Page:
Year-old cancer survivor charms D.C. lawmakers

Addie Vogl and her parents, from Portsmouth, take part in a nationwide conference.

01:00 AM EDT on Friday, June 18, 2004

BY JOHN E. MULLIGAN
Journal Washington Bureau

 

WASHINGTON -- The gravest of her medical crises behind her, toddler Addison Vogl took a star turn in the capital this week as a living exemplar of the fight against juvenile cancer.

"She was the hit" of the Cure Search Gold Ribbon Days, U.S. Rep. Patrick J. Kennedy said of the 15-month-old Portsmouth girl, who attended the Washington conference of cancer survivors, their families, medical teams and other supporters.

"Always the hit, and maybe she knew it. That's what scares me," Stacey Vogl joked yesterday as her daughter mugged with the Rhode Island congressman, clapping her hands and squirming in a yellow sundress.

Vogl's mock concern about spoiling the child with the attention of high-ranking public officials was a welcome change from the mortal fear that has gripped the family since Addie was diagnosed with cancer last summer.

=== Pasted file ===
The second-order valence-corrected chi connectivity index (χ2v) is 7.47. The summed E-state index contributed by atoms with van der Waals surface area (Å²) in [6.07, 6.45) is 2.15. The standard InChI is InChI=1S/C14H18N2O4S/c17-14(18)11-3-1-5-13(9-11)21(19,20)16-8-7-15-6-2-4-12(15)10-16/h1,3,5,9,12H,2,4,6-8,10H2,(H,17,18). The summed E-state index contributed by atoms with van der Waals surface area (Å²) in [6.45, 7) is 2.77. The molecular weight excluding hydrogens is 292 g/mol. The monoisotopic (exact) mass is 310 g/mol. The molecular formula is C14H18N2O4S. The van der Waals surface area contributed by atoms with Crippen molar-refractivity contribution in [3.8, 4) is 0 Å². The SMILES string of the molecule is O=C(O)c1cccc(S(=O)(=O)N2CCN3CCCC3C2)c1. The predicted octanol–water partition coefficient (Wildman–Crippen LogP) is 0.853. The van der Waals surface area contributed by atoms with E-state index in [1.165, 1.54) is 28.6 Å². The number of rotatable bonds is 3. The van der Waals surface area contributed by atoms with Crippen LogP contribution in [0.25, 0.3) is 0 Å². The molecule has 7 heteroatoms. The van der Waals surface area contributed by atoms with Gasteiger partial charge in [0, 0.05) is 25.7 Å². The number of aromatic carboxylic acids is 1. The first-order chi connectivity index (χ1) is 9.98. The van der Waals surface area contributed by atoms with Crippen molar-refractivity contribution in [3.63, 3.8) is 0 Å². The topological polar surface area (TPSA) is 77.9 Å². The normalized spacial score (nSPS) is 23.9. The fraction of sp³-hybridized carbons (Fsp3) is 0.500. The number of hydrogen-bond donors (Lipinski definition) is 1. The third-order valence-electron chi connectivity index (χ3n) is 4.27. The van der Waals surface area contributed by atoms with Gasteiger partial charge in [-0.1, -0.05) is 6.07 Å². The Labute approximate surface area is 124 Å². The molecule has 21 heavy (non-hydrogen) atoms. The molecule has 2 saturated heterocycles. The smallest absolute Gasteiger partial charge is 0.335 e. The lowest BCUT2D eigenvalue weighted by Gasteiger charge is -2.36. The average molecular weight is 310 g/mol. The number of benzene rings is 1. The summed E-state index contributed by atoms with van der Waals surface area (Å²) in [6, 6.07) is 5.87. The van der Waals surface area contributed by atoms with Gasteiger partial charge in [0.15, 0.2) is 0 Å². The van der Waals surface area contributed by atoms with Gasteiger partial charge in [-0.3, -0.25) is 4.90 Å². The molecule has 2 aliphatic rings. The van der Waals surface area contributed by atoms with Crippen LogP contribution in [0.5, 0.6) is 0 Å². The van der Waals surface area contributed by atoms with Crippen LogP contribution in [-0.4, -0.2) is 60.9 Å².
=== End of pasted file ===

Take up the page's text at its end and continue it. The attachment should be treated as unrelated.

Addie had already survived the medical challenge of being born three-months premature in March 2003. She lived her first three months in the hospital. She had been home with Stacey, her father, Michael, and 12-year-old brother, Taylor, for only about two months when she was diagnosed with a rare type of liver cancer.

Since then Addie has had most of her liver removed, has had an operation to repair some of her organs, and has taken a course of chemotherapy -- with some permanent hearing loss possible among the side effects.

Nor is Addie guaranteed long-term survival. "There's a 30-percent chance of her relapsing in the next one to three years, which they don't tell you about until after the cancer therapy is complete," Stacey Vogl said.

Meanwhile, Addie must undergo a variety of therapy, for hearing and speech and to acquire the natural impulse to eat -- another casualty of her illness and its cure. Addie is nourished with formula taken through a tube implanted in her stomach.

This week the Vogls have swapped stories and survival tips with other families of cancer victims from around the country -- including several other Rhode Islanders -- who held a convention in Washington. Among their activities were meetings and lobbying members of Congress and other officials for additional federal aid to combat cancer.

Despite the daunting array of problems, her parents focused this week on the fact that their daughter is alive and kicking -- literally -- not to mention babbling, pushing herself to her feet, and waving her hands enthusiastically.

Not every family of young cancer victims is so lucky, Michael and Stacey Vogl noted during their conversation with Kennedy in his office yesterday morning.